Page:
The Beall Clock Forum

General => Wheels and pinions => Topic started by: Dave on December 10, 2010, 04:52:52 AM

Title: Harrisons gearing.
Post by: Dave on December 10, 2010, 04:52:52 AM
Hi All, i have the book Sleeping in oblivion which tries to describe how to make Harrisons final sea regulator, i say try as it is so darn hard to find some of the info you need. The wheel work is in brass but i would like to try and make a version of my own in seasoned Oak, my main question is what (cut) of wood is the strongest for shear strength, the main wheel is 8 inch diameter with end grain let into the rim of a solid Oak board but the teeth are only 2mm thick x 8mm wide, i have a picture in my mind of quarter sawn Oak end on which i think would be the strongest option but what do the experts think, cheers Dave
Title: Re: Harrisons gearing.
Post by: chuckknight on December 12, 2010, 07:07:38 PM
Is your intention strength or stability?

The forces involved within a clockwork are not particularly great.  But, the consequences of movement within the wood's grain are significant.

Multi-ply plywood is considered best for stability.  Beautiful plywood can be easily made with a resaw, or just glued up from common veneers.
Title: Re: Harrisons gearing.
Post by: Dave on December 17, 2010, 02:06:27 AM
Hi Chuck, i am after both strength and stability, i cut an 8 inch dia Oak blank and brought it into the house for a couple of weeks, (it cupped) which surprised me as this wood is well over 100 years old so i now know that each wheel will have to be built up of several wedge shaped pieces to make each wheel with the grain running from the centre out to the edge. Each wheel will have a rebate cut into the edge and end grain let in which will form the teeth, this is how Harrison made his wheels and i want to keep as near to his principles as possible, my main concern is which sort of wood (cut) to let into the edge, i am looking for strength here and i am trying to visualise which part of the Oak to use, whatever the outcome i will have to do experiments for shear strength as this amount of work on one wheel alone will be considerable. I have considered letting brass segments into the rim but this will be out of keeping with Harrisons ideas, cheers Dave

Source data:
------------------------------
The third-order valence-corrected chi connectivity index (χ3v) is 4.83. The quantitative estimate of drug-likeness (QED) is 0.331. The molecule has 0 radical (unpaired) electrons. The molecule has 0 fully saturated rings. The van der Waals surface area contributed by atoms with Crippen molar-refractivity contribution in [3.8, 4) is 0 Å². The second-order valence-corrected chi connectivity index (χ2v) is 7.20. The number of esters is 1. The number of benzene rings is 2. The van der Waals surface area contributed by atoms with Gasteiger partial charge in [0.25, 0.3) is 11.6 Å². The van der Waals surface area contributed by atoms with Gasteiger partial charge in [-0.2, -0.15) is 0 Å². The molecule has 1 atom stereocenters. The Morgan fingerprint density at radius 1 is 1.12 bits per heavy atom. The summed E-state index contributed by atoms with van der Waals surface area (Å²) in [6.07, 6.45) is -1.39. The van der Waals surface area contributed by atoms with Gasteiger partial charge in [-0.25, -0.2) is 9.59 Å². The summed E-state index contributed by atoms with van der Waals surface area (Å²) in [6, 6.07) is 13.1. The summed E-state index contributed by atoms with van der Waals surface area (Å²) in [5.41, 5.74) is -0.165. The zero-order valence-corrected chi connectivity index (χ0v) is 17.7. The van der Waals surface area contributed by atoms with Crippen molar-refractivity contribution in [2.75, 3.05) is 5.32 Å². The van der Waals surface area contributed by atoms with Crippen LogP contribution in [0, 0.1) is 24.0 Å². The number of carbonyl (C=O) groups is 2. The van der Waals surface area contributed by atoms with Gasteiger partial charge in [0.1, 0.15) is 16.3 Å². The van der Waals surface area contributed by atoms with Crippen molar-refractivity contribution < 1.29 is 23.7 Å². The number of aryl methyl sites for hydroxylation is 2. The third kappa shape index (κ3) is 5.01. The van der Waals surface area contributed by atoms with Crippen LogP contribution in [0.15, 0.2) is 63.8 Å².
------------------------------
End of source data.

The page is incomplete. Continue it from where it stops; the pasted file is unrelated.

Title: Re: Harrisons gearing.
Post by: Joe Redburn on February 08, 2011, 02:43:05 PM
Dave
Any wood has it's greatest shear strength across the grain.  IE 90 degrees to the length of the grain.  You could cut the teeth on the edge of the wedge and skip the inserts.
When you cut wood, you must cut two opposite sides or the wood will twist, cup or curl.  It is better to cut 4 sides.
It would help if you cut half of the wedges from left to right and the other half right to left and alternate then in the wheel.
Regards
Joe
Title: Re: Harrisons gearing.
Post by: Dave on February 09, 2011, 11:46:36 AM
Hi Joe, thanks for the reply, i am finding more and more as i research about Harrisons wooden clocks, there is an x ray of one of his wheels which he built up the core from slow growing Oak and used fast growing Oak for the teeth which has me puzzled a bit as i always thought the slower growing wood would be the tougher of the two. I am working on an idea of using ply for the inner core and facing with Oak which should look like the original articles. I have gathered quite a bit of quarter sawn Oak from friends and have enough for this project, i still have to do the strength tests though which should be interesting to the group members, will be in touch, Dave